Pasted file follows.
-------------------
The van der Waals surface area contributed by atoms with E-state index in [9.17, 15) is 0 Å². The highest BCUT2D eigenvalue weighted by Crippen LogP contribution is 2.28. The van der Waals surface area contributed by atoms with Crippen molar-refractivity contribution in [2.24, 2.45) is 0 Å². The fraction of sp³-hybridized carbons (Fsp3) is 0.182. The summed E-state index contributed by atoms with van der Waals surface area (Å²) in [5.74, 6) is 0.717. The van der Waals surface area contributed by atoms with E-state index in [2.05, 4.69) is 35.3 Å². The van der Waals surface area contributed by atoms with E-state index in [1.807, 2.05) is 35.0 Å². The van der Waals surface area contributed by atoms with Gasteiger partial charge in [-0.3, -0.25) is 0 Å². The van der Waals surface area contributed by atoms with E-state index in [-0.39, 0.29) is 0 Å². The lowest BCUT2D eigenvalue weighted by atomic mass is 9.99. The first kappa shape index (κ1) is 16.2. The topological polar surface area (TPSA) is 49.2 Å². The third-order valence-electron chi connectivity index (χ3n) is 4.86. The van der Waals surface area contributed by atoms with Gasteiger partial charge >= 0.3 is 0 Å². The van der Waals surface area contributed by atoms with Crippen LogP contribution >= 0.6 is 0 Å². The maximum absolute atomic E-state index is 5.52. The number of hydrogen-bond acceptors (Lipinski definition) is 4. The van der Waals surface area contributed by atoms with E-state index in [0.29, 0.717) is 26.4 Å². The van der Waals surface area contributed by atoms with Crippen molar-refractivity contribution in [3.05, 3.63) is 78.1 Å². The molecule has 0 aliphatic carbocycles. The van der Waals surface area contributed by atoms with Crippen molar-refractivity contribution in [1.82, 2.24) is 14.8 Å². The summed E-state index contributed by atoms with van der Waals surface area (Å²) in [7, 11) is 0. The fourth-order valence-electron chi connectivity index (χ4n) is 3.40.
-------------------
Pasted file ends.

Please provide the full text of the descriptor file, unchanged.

The van der Waals surface area contributed by atoms with E-state index in [9.17, 15) is 0 Å². The highest BCUT2D eigenvalue weighted by Crippen LogP contribution is 2.28. The van der Waals surface area contributed by atoms with Crippen molar-refractivity contribution in [2.24, 2.45) is 0 Å². The fraction of sp³-hybridized carbons (Fsp3) is 0.182. The summed E-state index contributed by atoms with van der Waals surface area (Å²) in [5.74, 6) is 0.717. The van der Waals surface area contributed by atoms with E-state index in [2.05, 4.69) is 35.3 Å². The van der Waals surface area contributed by atoms with E-state index in [1.807, 2.05) is 35.0 Å². The van der Waals surface area contributed by atoms with Gasteiger partial charge in [-0.3, -0.25) is 0 Å². The van der Waals surface area contributed by atoms with E-state index in [-0.39, 0.29) is 0 Å². The lowest BCUT2D eigenvalue weighted by atomic mass is 9.99. The first kappa shape index (κ1) is 16.2. The topological polar surface area (TPSA) is 49.2 Å². The third-order valence-electron chi connectivity index (χ3n) is 4.86. The van der Waals surface area contributed by atoms with Gasteiger partial charge >= 0.3 is 0 Å². The van der Waals surface area contributed by atoms with Crippen LogP contribution >= 0.6 is 0 Å². The maximum absolute atomic E-state index is 5.52. The number of hydrogen-bond acceptors (Lipinski definition) is 4. The van der Waals surface area contributed by atoms with E-state index in [0.29, 0.717) is 26.4 Å². The van der Waals surface area contributed by atoms with Crippen molar-refractivity contribution in [3.05, 3.63) is 78.1 Å². The molecule has 0 aliphatic carbocycles. The van der Waals surface area contributed by atoms with Crippen molar-refractivity contribution in [1.82, 2.24) is 14.8 Å². The summed E-state index contributed by atoms with van der Waals surface area (Å²) in [7, 11) is 0. The fourth-order valence-electron chi connectivity index (χ4n) is 3.40.